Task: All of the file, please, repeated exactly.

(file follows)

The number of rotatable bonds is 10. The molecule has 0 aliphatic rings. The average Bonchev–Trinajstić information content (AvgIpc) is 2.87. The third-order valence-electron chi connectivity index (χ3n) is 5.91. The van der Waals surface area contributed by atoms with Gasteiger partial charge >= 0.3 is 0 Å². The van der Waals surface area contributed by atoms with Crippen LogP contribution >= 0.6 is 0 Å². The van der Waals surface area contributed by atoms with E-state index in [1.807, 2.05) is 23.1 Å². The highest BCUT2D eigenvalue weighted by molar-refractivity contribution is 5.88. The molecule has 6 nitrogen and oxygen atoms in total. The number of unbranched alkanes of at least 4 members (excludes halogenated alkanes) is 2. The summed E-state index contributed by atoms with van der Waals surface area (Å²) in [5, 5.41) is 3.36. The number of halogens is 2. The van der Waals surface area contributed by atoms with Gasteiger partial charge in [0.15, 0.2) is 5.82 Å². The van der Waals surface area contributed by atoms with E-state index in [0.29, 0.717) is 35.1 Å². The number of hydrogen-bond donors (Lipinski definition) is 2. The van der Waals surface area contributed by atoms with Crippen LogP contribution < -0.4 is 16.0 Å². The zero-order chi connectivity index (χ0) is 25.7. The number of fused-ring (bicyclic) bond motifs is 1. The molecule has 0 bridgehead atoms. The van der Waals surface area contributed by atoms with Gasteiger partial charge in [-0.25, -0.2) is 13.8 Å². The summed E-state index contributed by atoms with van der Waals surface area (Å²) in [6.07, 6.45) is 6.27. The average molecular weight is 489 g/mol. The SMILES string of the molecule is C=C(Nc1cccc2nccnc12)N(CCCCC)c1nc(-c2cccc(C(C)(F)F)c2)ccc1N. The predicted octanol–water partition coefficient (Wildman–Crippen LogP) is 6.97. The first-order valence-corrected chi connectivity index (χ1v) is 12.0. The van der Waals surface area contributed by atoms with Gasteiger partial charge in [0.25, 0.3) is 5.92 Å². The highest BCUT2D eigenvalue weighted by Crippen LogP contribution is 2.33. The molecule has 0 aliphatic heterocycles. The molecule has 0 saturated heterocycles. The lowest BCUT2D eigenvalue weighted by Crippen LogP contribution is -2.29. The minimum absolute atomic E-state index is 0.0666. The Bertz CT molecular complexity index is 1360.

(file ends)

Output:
The number of rotatable bonds is 10. The molecule has 0 aliphatic rings. The average Bonchev–Trinajstić information content (AvgIpc) is 2.87. The third-order valence-electron chi connectivity index (χ3n) is 5.91. The van der Waals surface area contributed by atoms with Gasteiger partial charge >= 0.3 is 0 Å². The van der Waals surface area contributed by atoms with Crippen LogP contribution >= 0.6 is 0 Å². The van der Waals surface area contributed by atoms with E-state index in [1.807, 2.05) is 23.1 Å². The highest BCUT2D eigenvalue weighted by molar-refractivity contribution is 5.88. The molecule has 6 nitrogen and oxygen atoms in total. The number of unbranched alkanes of at least 4 members (excludes halogenated alkanes) is 2. The summed E-state index contributed by atoms with van der Waals surface area (Å²) in [5, 5.41) is 3.36. The number of halogens is 2. The van der Waals surface area contributed by atoms with Gasteiger partial charge in [0.15, 0.2) is 5.82 Å². The van der Waals surface area contributed by atoms with E-state index in [0.29, 0.717) is 35.1 Å². The number of hydrogen-bond donors (Lipinski definition) is 2. The van der Waals surface area contributed by atoms with Crippen LogP contribution < -0.4 is 16.0 Å². The zero-order chi connectivity index (χ0) is 25.7. The number of fused-ring (bicyclic) bond motifs is 1. The molecule has 0 bridgehead atoms. The van der Waals surface area contributed by atoms with Gasteiger partial charge in [-0.25, -0.2) is 13.8 Å². The summed E-state index contributed by atoms with van der Waals surface area (Å²) in [6.07, 6.45) is 6.27. The average molecular weight is 489 g/mol. The SMILES string of the molecule is C=C(Nc1cccc2nccnc12)N(CCCCC)c1nc(-c2cccc(C(C)(F)F)c2)ccc1N. The predicted octanol–water partition coefficient (Wildman–Crippen LogP) is 6.97. The first-order valence-corrected chi connectivity index (χ1v) is 12.0. The van der Waals surface area contributed by atoms with Gasteiger partial charge in [0.25, 0.3) is 5.92 Å². The highest BCUT2D eigenvalue weighted by Crippen LogP contribution is 2.33. The molecule has 0 aliphatic heterocycles. The molecule has 0 saturated heterocycles. The lowest BCUT2D eigenvalue weighted by Crippen LogP contribution is -2.29. The minimum absolute atomic E-state index is 0.0666. The Bertz CT molecular complexity index is 1360.